HOUSTON (BP)–Without a systematic approach to assimilating and discipling new believers, they may fail to grow in Christ or be lost to the church completely, Victor Benavides, a North American Mission Board personal evangelism associate said during the Sept. 30-Oct. 2 “Church on the Cutting Edge” conference at Second Baptist Church of Houston.
“It seems like everyone’s excited about leading someone to Jesus, but they don’t want to go back and plug them into a Sunday School class and the church,” Benavides said in a session on guidelines for effective evangelistic follow-up.
“Six months after a person gets saved, they should be a passionate soul-winner, a prayer warrior and excited about coming to worship,” he said. “You talk about having church growth — I believe if we will do the things that God has called us to do the growth will come. God will give the increase.”
Follow-up with new believers should begin immediately after they pray to receive Christ, through discussion about what is involved in the Christian life. NAMB’s “Let The Celebration Begin” goes over the essentials of church attendance, prayer, Bible study and sharing Christ with others.
The next step, Benavides suggested, should be for to someone to walk the person through a slightly more in-depth overview of the Christian walk such as NAMB’s “Let the Celebration Continue.” The booklet is designed for seven days, but he said it might be more appropriate for churches to stretch the lessons over seven weeks to allow for more discipleship time on issues that often are completely foreign to the new believer.
From that point, a resource like NAMB’s “Beginning Steps” takes the new believer further into the Christian walk, and the process also should cover critical issues such as orientation about the church and what is expected of members.
The initial discipleship can be integrated into Sunday School so new believers are not totally isolated from the rest of the class, Benavides said.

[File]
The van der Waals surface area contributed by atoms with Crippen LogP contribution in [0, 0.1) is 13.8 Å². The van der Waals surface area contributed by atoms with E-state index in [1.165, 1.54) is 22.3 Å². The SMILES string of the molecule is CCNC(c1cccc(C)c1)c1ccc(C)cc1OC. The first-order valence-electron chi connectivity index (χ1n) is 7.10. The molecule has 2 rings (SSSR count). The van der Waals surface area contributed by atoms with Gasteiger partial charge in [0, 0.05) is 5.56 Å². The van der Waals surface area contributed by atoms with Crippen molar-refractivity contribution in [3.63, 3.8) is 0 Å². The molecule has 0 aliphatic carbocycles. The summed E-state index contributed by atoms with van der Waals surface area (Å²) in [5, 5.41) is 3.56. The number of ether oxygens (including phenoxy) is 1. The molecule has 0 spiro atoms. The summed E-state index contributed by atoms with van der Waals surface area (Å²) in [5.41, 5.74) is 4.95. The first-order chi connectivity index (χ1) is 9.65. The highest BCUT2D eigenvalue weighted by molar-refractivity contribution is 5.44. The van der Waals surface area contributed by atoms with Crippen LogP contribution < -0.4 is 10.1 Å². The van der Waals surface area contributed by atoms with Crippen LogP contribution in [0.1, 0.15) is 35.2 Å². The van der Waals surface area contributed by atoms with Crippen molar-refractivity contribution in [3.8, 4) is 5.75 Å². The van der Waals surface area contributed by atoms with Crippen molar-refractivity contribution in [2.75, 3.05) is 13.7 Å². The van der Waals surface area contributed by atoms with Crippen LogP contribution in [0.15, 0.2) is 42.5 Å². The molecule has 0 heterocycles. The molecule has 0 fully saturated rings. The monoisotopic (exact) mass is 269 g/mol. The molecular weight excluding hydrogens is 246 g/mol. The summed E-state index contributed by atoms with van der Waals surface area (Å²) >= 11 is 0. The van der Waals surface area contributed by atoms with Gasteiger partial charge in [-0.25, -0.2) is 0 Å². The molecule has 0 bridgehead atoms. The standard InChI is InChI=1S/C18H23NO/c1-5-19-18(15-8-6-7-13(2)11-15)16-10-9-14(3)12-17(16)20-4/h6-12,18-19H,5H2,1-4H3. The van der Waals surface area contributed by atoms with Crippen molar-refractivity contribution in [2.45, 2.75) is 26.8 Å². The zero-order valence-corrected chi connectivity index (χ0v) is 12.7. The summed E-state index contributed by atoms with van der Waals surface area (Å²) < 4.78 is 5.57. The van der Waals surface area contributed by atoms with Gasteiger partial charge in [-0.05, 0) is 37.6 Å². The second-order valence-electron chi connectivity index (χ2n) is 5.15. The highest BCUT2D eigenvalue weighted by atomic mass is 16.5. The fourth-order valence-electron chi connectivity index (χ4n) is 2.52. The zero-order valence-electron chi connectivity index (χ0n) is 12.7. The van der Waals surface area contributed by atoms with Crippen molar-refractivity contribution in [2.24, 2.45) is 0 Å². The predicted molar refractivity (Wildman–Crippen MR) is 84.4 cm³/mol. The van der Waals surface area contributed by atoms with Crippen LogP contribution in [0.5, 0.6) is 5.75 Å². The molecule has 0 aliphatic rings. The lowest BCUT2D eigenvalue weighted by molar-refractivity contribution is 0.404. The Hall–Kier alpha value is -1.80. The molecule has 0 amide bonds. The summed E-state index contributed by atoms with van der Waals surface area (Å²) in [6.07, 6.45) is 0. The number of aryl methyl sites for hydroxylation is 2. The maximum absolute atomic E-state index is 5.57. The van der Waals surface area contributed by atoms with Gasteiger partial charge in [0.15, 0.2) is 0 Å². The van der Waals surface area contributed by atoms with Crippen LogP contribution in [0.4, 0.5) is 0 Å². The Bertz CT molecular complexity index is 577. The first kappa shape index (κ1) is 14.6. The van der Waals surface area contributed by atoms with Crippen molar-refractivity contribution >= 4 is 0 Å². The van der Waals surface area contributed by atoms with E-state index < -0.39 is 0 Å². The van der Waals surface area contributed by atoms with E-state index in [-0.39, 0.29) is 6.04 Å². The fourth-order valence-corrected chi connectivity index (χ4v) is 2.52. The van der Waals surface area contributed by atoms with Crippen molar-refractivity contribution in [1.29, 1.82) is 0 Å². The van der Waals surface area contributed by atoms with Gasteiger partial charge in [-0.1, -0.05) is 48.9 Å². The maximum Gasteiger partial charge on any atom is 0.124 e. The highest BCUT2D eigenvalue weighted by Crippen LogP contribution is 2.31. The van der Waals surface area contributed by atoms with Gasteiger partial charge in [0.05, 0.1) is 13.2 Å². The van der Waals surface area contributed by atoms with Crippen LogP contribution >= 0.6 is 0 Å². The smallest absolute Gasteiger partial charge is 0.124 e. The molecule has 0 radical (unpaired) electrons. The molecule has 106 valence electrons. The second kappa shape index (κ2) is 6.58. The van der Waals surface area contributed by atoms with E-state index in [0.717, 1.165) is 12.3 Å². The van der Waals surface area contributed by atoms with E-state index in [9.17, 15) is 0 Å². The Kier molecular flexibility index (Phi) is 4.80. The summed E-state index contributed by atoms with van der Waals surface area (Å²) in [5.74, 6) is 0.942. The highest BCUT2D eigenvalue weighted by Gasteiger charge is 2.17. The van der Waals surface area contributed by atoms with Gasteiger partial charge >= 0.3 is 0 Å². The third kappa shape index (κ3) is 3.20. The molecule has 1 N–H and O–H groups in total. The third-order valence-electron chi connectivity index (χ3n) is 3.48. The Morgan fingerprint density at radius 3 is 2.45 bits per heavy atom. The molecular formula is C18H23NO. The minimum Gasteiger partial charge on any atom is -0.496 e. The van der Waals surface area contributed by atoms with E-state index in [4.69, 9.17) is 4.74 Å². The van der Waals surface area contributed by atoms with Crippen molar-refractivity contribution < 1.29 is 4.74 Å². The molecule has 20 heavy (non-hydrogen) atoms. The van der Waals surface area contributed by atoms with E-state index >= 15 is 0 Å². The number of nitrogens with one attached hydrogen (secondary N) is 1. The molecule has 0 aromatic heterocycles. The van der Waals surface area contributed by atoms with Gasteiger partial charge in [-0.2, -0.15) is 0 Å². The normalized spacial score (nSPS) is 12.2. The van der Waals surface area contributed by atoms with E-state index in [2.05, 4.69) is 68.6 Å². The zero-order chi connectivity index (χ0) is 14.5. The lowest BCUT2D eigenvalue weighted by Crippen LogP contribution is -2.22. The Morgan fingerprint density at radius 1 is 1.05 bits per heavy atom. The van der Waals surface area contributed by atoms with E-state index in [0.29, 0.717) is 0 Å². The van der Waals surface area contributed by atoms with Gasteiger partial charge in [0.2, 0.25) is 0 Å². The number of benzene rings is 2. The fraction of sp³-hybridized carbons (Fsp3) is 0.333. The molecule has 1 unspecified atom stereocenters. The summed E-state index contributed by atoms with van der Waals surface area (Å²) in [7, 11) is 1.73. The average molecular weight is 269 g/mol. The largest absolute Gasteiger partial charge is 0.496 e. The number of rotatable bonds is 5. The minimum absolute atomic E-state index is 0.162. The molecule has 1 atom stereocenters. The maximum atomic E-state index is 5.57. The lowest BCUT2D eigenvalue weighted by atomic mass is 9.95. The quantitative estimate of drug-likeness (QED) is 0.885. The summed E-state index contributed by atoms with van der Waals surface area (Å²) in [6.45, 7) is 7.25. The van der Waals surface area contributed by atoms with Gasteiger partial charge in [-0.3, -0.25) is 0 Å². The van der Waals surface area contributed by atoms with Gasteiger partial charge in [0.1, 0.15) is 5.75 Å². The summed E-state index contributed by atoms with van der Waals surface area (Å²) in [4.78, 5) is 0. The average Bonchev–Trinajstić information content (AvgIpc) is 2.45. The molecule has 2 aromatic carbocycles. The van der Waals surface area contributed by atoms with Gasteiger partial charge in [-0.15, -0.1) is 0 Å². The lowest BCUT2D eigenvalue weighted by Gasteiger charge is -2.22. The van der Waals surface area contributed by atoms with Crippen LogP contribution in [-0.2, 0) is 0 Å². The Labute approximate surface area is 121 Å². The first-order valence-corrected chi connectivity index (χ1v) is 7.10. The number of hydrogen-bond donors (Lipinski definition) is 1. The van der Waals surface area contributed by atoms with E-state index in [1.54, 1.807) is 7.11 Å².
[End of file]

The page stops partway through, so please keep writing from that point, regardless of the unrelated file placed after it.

“Let them come in and have fellowship time with the class, and during Sunday School teaching time take them through this booklet,” he said. “They’re still plugged in, but the person is doing separate learning and discipleship during the same hour.”
Over the longer term, the Sunday School is the center of ensuring new believers stay plugged in to the church and their growing relationship with Christ. Care group leaders can be particularly important, he said.
“The worst thing that can happen is if they don’t feel like they’re connecting with the people in the class,” he said. “If they feel like they are excluded, they will leave — and they won’t come back.”
In a day when church schedules are continually crowded out by other things, he said it is more important than ever to make follow-up a priority.
“I think we have lost the art of mentoring and discipling people one-on-one,” he said. “If we’re so busy, then I think sometimes we need to cut out some of our business. … If we’re not reproducing ourselves in other folks, we’re hurting Christ’s kingdom. And what we have is immature born-again believers who aren’t growing.”
NAMB resources can be explored at www.namb.net.